Cindy Reiff is a researcher in Middle East politics at the University of Exeter, completing her thesis on the democratization process in Tunisia. Her research is focusing on youth political activism and its influence on the political change in Tunisia in the post-revolution context. Cindy’s main interests lie in alternative forms of political participation, especially cyber activism and the role of social media as a political tool. Apart from conducting her research, Cindy has been working as a political consultant advising international organizations on security sector reform and power abuse by police forces in Tunisia.
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Benedikt Perak is a researcher at the University of Rijeka. His main field of interest is the role of language in conceptualization and experience of the subjective states such as emotion, states of consciousness, moral and religious values. He has extensively worked on the FRAMNAT project. | Project

Linda Piersma received her bachelor student International Relations at the University of Groningen in the Netherlands. Her honors thesis examines the securitization process of Syrian refugees in the Dutch social media discourse. It analyzes several hundreds Facebook comments to understand how different modes of online interaction construct and securitize Syrian refugees. She has drawn attention to the importance of dispersed online discourses within the study of securitization, expanding the traditional focus of security studies on elite discourses. In addition to her interest in social media and how it shapes identity and affects social movement mobilization strategies, her work also concentrates on language and discourse, conflicts in North Africa and the Middle East, and migration issues in Europe. She has conducted fieldwork in Tanzania as part of the Africa China Europe Program (ACE). | Project

Daniele Guido is a researcher at the Digital Humanities Lab at the Centre Virtuel de la Connaissance sur l’Europe in Luxembourg. He holds a graduate degree in Communication Design from the Politecnico di Milano in Italy. Before joining the Digital Humanities Lab in Luxembourg, he was a visual designer and interface developer at the Medialab Sciences Po in Paris, France. His research interests lie in data mining applications, text analysis and network exploratory tools.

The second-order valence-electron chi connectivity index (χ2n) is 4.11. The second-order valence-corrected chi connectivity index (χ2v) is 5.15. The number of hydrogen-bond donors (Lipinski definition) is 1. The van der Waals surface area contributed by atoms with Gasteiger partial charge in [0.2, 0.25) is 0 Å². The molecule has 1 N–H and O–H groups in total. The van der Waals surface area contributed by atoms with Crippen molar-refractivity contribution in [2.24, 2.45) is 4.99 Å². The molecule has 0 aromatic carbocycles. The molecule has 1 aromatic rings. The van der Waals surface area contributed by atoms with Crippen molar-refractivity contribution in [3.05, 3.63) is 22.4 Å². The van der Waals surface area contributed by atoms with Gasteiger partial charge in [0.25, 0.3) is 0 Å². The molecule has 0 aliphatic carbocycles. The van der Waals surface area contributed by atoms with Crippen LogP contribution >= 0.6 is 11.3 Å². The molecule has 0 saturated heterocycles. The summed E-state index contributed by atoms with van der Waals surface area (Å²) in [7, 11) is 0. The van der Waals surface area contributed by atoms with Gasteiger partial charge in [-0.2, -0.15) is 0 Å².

Dr. Christopher Lamont is Associate Professor of International Relations at the Tokyo International University. He was previously a postdoctoral fellow at the Transitional Justice Institute at the University of Ulster and a Fulbright Scholar at the University of Zagreb in Croatia. He has published widely on international criminal justice and transitional justice. | Project

Dr. Jonathan Howell is Assistant Professor of Linguistics at Montclair State University. His work explores the use of prosody (e.g. intonation, stress and rhythm) to create linguistic meaning. In addition to eliciting speech data in a laboratory, Howell collects large quantities of speech data (e.g. podcasts & videos) from the web. And he analyses these two sources of data using machine learning techniques. Following his PhD at Cornell University, he held a postdoctoral fellowship at McGill University. Most recently, he has published on the “interface” between semantics and phonetics and was a featured presenter at the International Congress of Phonetics Sciences in Glasgow. He is leading the project "Harvesting Speech Datasets for Linguistic Research on the Web" described above with collaborators at Cornell University and McGill University. The digital humanities project, based on Howell’s dissertation work, was one of eight winners of the first international Digging Into Data Challenge funded by NSF and SSHRC. | Project